This article is adapted from the August 28, 2021, edition of Gastro Obscura’s Favorite Things newsletter. You can sign up here.

I eat a banana just about every day. But for almost my entire life, I only ever ate one kind: the Cavendish. Originally from China, it’s the banana variety that conquered the world: the same color, taste, and shape nearly everywhere you go.

But in the banana’s ancestral homelands—Southeast Asia, India, various Pacific Islands—the fruit is found in endless varieties. They are yellow or red or blue. Some are thought best for snacking, others for sautéing, or even brewing beer. They grow long or squat or somewhere in between. Almost everywhere else, though, the only available banana is the yellow, milky Cavendish.

This contrast—in terms of fruit diversity in different regions—is not an anomaly. Growing up in New England, I chomped on dozens of apple varieties that are rarely found in regions too warm for orchards. And while I can only pick between Russet, red, or gold potatoes, Peruvians can choose from a full rainbow of distinct tubers.

Still, few crops epitomize the dominance of one variety, the triumph of the monocrop, quite like the banana. Here’s why we depend so much on the Cavendish, and what most of the world is missing out on.

Our varieties included a Blue Java (left), which greens and then yellows as it ripens.
Our varieties included a Blue Java (left), which greens and then yellows as it ripens. Alex Mayyasi for Gastro Obscura

The Second Bananas

How do you expand your banana horizons? Well, if you live in the U.S. or Canada, you can order a banana variety box from Miami Fruit, which grows and ships hard-to-find produce: everything from dragonfruit to foot-long avocados.

Two weeks ago, my box arrived. I gathered several coworkers in a Brooklyn park, then peeled, sliced, and sampled seven bananas that none of us had ever tried before.

Our first banana had the texture of an underripe Cavendish that still somehow had the sweetness and taste of a ripe one. “I’m indifferent,” a coworker declared. Subsequent bananas, though, made me yearn for weekly deliveries.

One was like a Cavendish whose flavor was concentrated into a smaller package. We groaned in delight at our first taste. “It’s all the banana I need,” a colleague crooned.

Another had notes of melon and pear, and a slight, complexifying tartness (“Delightful!”), while a third tasted custardy, like banana pudding.

A word of warning to other banana adventurers: It’s more challenging to tell when unfamiliar varieties are actually ripe. That’s how we ended up sampling a hard, chalky banana that made my boss’s children howl when they took the first bite. (A few days later, it tasted fine.)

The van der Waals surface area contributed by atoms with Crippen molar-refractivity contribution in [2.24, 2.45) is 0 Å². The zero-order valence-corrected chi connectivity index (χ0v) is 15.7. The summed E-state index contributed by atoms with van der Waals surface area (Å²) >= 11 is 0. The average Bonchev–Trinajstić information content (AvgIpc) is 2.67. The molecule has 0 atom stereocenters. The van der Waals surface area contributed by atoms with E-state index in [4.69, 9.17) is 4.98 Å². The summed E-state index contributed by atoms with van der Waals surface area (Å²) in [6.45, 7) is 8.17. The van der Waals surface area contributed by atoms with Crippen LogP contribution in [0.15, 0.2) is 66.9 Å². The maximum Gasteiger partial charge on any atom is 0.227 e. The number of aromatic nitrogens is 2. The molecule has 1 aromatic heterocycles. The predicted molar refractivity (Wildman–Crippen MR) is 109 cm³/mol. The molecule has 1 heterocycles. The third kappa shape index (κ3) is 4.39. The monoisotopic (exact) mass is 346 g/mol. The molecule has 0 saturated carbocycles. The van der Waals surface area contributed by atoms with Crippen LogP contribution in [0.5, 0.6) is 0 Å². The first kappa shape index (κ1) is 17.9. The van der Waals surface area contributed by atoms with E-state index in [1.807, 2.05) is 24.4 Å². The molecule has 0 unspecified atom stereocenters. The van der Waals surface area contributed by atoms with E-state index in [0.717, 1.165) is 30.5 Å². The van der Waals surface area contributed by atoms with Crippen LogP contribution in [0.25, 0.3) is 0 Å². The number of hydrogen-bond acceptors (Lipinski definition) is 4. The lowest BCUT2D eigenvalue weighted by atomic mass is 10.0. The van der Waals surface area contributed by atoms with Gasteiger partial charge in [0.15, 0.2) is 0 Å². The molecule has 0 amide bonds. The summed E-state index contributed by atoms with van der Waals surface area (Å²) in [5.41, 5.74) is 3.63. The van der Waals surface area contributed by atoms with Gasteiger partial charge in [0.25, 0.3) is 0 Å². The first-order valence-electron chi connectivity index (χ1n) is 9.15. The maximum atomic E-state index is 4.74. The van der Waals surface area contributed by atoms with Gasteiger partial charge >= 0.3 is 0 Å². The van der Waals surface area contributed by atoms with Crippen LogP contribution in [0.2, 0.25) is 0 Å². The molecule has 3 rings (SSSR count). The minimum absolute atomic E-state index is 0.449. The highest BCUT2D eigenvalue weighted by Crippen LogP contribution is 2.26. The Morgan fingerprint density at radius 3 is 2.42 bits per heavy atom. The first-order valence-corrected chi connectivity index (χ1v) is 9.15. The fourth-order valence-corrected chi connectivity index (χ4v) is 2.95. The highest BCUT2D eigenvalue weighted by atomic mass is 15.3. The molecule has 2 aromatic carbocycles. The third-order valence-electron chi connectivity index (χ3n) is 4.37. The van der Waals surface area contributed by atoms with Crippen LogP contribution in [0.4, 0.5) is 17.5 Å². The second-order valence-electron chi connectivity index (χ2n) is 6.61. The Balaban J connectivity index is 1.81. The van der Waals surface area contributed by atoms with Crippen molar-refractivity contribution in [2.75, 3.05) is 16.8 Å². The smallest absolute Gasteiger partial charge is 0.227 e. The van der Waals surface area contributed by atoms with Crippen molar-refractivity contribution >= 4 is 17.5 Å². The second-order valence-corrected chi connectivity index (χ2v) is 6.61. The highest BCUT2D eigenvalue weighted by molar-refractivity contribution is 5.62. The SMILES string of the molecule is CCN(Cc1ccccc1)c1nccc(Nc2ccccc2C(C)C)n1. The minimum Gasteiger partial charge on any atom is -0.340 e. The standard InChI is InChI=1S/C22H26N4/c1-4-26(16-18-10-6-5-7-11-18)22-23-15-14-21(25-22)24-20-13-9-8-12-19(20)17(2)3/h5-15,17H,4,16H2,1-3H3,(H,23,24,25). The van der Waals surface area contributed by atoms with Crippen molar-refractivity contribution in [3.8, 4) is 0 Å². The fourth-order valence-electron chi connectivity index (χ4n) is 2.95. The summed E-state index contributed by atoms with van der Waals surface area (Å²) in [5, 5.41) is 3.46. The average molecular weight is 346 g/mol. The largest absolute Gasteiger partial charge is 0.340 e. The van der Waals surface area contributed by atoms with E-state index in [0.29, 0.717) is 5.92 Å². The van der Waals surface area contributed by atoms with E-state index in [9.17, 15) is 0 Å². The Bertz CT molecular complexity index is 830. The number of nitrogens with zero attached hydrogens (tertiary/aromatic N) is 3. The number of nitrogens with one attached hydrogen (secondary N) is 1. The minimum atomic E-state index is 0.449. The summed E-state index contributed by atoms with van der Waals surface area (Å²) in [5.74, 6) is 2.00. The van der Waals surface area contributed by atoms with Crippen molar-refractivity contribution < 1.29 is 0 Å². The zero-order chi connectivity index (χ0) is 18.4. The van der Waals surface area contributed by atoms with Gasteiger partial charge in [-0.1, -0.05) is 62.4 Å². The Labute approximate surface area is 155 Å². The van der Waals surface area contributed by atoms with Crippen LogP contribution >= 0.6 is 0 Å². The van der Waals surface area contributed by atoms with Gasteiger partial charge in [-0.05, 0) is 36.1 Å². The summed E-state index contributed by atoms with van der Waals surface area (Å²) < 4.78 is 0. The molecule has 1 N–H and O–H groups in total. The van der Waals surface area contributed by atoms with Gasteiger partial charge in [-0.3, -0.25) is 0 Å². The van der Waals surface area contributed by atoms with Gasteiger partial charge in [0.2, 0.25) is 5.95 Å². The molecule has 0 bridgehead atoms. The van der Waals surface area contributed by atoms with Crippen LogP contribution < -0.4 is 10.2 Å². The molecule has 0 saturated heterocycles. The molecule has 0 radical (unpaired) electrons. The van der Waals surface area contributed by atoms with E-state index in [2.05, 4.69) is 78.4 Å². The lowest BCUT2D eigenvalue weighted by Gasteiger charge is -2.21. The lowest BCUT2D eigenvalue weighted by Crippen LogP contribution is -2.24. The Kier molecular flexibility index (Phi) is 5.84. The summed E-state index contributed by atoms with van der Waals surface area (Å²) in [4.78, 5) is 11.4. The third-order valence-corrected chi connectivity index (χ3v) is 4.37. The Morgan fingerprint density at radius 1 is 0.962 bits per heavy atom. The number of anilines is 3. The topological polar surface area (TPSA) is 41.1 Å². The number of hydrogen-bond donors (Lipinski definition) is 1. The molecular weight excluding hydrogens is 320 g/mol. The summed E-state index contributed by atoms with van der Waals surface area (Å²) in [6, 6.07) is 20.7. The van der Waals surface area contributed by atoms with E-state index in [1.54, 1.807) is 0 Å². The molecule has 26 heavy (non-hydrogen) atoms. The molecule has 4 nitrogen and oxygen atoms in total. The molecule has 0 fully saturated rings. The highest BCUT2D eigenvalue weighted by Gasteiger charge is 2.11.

When I got home, I peeled and ate a classic Cavendish. Everything was routine: the thickness of the peel, the texture, the taste. It was like a Starbucks coffee: comfortingly familiar, but absolutely inferior to many of the specialty options I’d just tried.

4 Reasons We Have Boring Bananas

1) It’s (kind of) our fault

It’s a truism of the produce industry that consumers want a consistent experience. It’s not just bananas: Many of us know only one kind of avocado, and if you show up at a grocery store to sell carrots, they’ll likely ask if they can all be the same kind, shape, size, and color.

2) Bananas are sexually sterile

Want to breed a better banana? Give up now. Commercial bananas have no seeds, and the trees’ gorgeous red flowers are not fertile. (Instead, bananas are cloned.) Wild bananas have seeds, but are hard and almost inedible.

3) The fruit of the people

In mid-1800s New York, eating a banana was a status symbol. Now, around the world, it’s often the cheapest fruit in the store. And that is the obstacle faced by any small farmer who dreams of selling better but expensive bananas.

4) The banana industrial complex

Turning a tropical fruit into a cheap, global commodity requires global infrastructure on a mass scale that is unique to bananas. From the refrigerated shipping containers to the hormones that delay ripening and an unimaginable number of just-the-right-size shipping boxes, everything is tailored to the Cavendish. Introducing another banana variety would be like adding wrong-sized gears into a huge, global machine.

Cavendish Kryptonite

Are you itching to taste greater banana diversity? There are two scenarios in which that might be possible.

The first is that the Cavendish could be replaced by another variety. The Achilles’ heel of monocrops is their vulnerability to disease or pests. Until the 1950s, plantations shipped Gros Michel bananas around the world. They switched to the Cavendish only because a fungus wiped out Gros Michel trees. Now, a new version of the same fungus is attacking the Cavendish, and banana breeders are seeking a replacement.

The other is that banana customers could learn to pay for quality. Agricultural centers such as the Tropical Education Research Center in Florida regularly conduct taste tests, survey customers about how much they’d pay for lesser known fruits or veggies, and work with small producers to set up new supply chains for finger limes and non-Hass avocados.

To support their work, I encourage you to be the demand that you want banana producers to supply: Place orders with farms such as Miami Fruit in South Florida (the center of American tropical fruit production), write to your grocer requesting more banana variety, and keep an eye out for the odd non-Cavendish for sale in the store.

Last week, at my local store, I spied and purchased a few red bananas. Their taste was not revelatory, but, hey, after eating thousands of Cavendishes, it sure was sweet to taste something different.

*This newsletter drew from Banana: The Fate of the Fruit That Changed the World, by Dan Koeppel, and an interview with Trent Blare of the Tropical Research and Education Center.

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